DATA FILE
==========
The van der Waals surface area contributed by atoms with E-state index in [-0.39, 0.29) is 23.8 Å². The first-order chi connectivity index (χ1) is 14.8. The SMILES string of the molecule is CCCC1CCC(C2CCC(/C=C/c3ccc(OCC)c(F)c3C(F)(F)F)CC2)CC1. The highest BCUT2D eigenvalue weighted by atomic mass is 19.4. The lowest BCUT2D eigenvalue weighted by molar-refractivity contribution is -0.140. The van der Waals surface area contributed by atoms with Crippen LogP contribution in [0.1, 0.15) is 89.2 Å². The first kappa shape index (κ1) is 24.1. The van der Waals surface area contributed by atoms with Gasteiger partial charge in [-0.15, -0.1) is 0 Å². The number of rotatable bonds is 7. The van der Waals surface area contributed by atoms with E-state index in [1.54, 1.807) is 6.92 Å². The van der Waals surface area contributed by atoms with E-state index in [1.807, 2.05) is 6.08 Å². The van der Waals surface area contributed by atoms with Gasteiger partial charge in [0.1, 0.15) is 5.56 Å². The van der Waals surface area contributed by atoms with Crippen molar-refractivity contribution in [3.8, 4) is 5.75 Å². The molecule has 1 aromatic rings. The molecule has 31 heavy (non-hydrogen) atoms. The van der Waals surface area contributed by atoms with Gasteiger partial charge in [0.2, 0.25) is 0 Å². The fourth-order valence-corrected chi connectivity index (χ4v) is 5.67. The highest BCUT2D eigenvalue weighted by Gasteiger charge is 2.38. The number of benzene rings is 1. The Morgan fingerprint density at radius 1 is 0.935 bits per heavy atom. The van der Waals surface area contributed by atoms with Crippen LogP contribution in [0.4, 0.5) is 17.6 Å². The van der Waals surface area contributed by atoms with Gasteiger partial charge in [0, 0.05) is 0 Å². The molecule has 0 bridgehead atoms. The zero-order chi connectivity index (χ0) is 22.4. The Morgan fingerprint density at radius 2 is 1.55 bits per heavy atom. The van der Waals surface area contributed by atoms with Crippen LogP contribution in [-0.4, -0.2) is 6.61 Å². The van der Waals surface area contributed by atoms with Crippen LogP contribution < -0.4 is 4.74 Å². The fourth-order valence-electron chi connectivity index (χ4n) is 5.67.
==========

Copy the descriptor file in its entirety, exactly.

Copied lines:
The van der Waals surface area contributed by atoms with E-state index in [-0.39, 0.29) is 23.8 Å². The first-order chi connectivity index (χ1) is 14.8. The SMILES string of the molecule is CCCC1CCC(C2CCC(/C=C/c3ccc(OCC)c(F)c3C(F)(F)F)CC2)CC1. The highest BCUT2D eigenvalue weighted by atomic mass is 19.4. The lowest BCUT2D eigenvalue weighted by molar-refractivity contribution is -0.140. The van der Waals surface area contributed by atoms with Crippen LogP contribution in [0.1, 0.15) is 89.2 Å². The first kappa shape index (κ1) is 24.1. The van der Waals surface area contributed by atoms with Gasteiger partial charge in [-0.15, -0.1) is 0 Å². The number of rotatable bonds is 7. The van der Waals surface area contributed by atoms with E-state index in [1.54, 1.807) is 6.92 Å². The van der Waals surface area contributed by atoms with E-state index in [1.807, 2.05) is 6.08 Å². The van der Waals surface area contributed by atoms with Gasteiger partial charge in [0.1, 0.15) is 5.56 Å². The van der Waals surface area contributed by atoms with Crippen molar-refractivity contribution in [3.8, 4) is 5.75 Å². The molecule has 1 aromatic rings. The molecule has 31 heavy (non-hydrogen) atoms. The van der Waals surface area contributed by atoms with Gasteiger partial charge in [0.2, 0.25) is 0 Å². The fourth-order valence-corrected chi connectivity index (χ4v) is 5.67. The highest BCUT2D eigenvalue weighted by Gasteiger charge is 2.38. The number of benzene rings is 1. The Morgan fingerprint density at radius 1 is 0.935 bits per heavy atom. The van der Waals surface area contributed by atoms with Crippen LogP contribution in [0.4, 0.5) is 17.6 Å². The van der Waals surface area contributed by atoms with Gasteiger partial charge in [0, 0.05) is 0 Å². The molecule has 0 bridgehead atoms. The zero-order chi connectivity index (χ0) is 22.4. The Morgan fingerprint density at radius 2 is 1.55 bits per heavy atom. The van der Waals surface area contributed by atoms with Crippen LogP contribution in [-0.4, -0.2) is 6.61 Å². The van der Waals surface area contributed by atoms with Crippen LogP contribution < -0.4 is 4.74 Å². The fourth-order valence-electron chi connectivity index (χ4n) is 5.67.